Interview with Caterina Edwards
Caterina Edwards got the 2008 Edmonton Litfest Cabaret off to a hilarious start with an expertly paced excerpt from her memoir, Finding Rosa: A Mother with Alzheimer’s, a Daughter in Search of the Past. I knew right away that I’d want to read the whole book. It didn’t disappoint. Finding Rosa is not only funny, but also searching, honest, and deeply compassionate, so it’s no surprise that it’s been shortlisted for the Wilfred Eggleston Award for Nonfiction. My review will appear in a few weeks at Prairie Fire. Among the compelling aspects of this book for me is its expert blending of genres and its careful exhumation of public – as well as private – memory. Here is Caterina in conversation.
Q: When did you start writing? Tell us a bit about your writing history.
A: I began telling myself stories before I could write. For many years, I was an only child, and my family moved often. I was often alone. So I told myself stories and peopled imaginary worlds.
My first conscious writing – that is, my first attempt at producing a real book – was in grade five. For a few years, I wrote all the time. But creative writing was not encouraged in schools then the way it is now.
Especially in high school and the early years of university, I absorbed the lesson that you had to be a genius to be a writer. And I obviously was not. During that time, I stopped writing, but not spinning fantasies. I began again when I studied creative writing with Rudy Wiebe. I did a Master of Arts in English literature, but wrote a creative thesis under Rudy and Sheila Watson. I published my first book when I was 34.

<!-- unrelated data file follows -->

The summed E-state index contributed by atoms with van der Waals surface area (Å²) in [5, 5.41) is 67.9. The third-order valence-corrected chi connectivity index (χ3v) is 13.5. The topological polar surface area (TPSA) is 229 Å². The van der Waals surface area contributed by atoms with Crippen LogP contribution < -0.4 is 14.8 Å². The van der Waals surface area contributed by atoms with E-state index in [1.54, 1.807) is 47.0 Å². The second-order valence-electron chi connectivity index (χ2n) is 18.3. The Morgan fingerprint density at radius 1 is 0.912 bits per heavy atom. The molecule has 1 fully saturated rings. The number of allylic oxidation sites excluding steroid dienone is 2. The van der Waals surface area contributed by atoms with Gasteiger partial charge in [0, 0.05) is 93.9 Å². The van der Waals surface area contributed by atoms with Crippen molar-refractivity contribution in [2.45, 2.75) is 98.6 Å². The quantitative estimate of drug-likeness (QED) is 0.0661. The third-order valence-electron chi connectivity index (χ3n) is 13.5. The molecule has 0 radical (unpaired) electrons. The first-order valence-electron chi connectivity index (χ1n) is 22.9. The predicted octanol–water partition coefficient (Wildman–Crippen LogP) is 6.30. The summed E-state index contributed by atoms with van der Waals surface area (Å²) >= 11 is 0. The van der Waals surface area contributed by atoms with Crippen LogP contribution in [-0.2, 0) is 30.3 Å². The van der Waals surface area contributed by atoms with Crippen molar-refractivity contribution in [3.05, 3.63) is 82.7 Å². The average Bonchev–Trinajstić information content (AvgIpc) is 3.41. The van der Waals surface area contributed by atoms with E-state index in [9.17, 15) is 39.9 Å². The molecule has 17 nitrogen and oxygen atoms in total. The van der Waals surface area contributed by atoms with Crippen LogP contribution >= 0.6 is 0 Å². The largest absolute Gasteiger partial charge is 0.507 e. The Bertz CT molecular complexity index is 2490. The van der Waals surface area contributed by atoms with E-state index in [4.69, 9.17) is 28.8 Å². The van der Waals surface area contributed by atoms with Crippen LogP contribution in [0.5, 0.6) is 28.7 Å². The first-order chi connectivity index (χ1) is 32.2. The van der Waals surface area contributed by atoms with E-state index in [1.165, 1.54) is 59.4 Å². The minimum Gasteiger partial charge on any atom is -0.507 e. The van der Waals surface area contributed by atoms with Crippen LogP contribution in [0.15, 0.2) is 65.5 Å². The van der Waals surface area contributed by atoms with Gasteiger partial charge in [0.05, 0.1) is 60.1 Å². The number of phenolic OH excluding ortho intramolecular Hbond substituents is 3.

Q: What inspired you to write this book?
A: I wanted to make sense of my relationship with my mother. This required discovering her past. That led me to search for the history of the place where she was born. I felt the connection between the personal and the public, between memory and history, before I understood it.
Q: What kind of work routine did you use?
A: I didn’t have enough of a routine. I was still teaching writing online and doing other writing assignments. I tried to write about 4 days a week. I wish I was one of those writers who gets up and goes straight to the computer. I’m fairly useless for the first couple of hours. Every now and then, when I could afford it, I’d go to a writer’s retreat. Then I would work long hours and make good progress.
Q: What was the biggest challenge you encountered completing this book?
A: Finding the proper structure. It is much more difficult in a work of creative nonfiction. I’d written over a hundred pages when a writer-friend told me that I had no narrative through line. I threw everything out and started again. It took me a couple of years to figure out how to interweave the story of my caring for my mother with her life story and the history of the Istrian-Italians in the twentieth-century. Partly, it is finding the right rhythm. Also, the imagery and ideas are consistent throughout. I hope they gather resonance and meaning as the book progresses.
Q: What was the greatest reward?
A: Writing the book was cathartic. I grew to understand my mother and to forgive her.
Q: What do you like most about your chosen genre?
A: I love the scope and the flexibility of creative nonfiction. Memoir can easily contain history, biography, travel writing, reflection, exposition, and literary theory. There is no formula to this genre.
Still, I don’t have a chosen genre, per se. I’m drawn to new challenges. I’ve published a novel, a collection of short stories, a book of novellas, and a play. I’m not interested in repeating myself.
Q: Why did you choose this particular title for your work?
A: I didn’t. My title was “What Country is This?” taken from Shakespeare’s Twelfth Night.
Q: What advice would you give to writers trying to get published?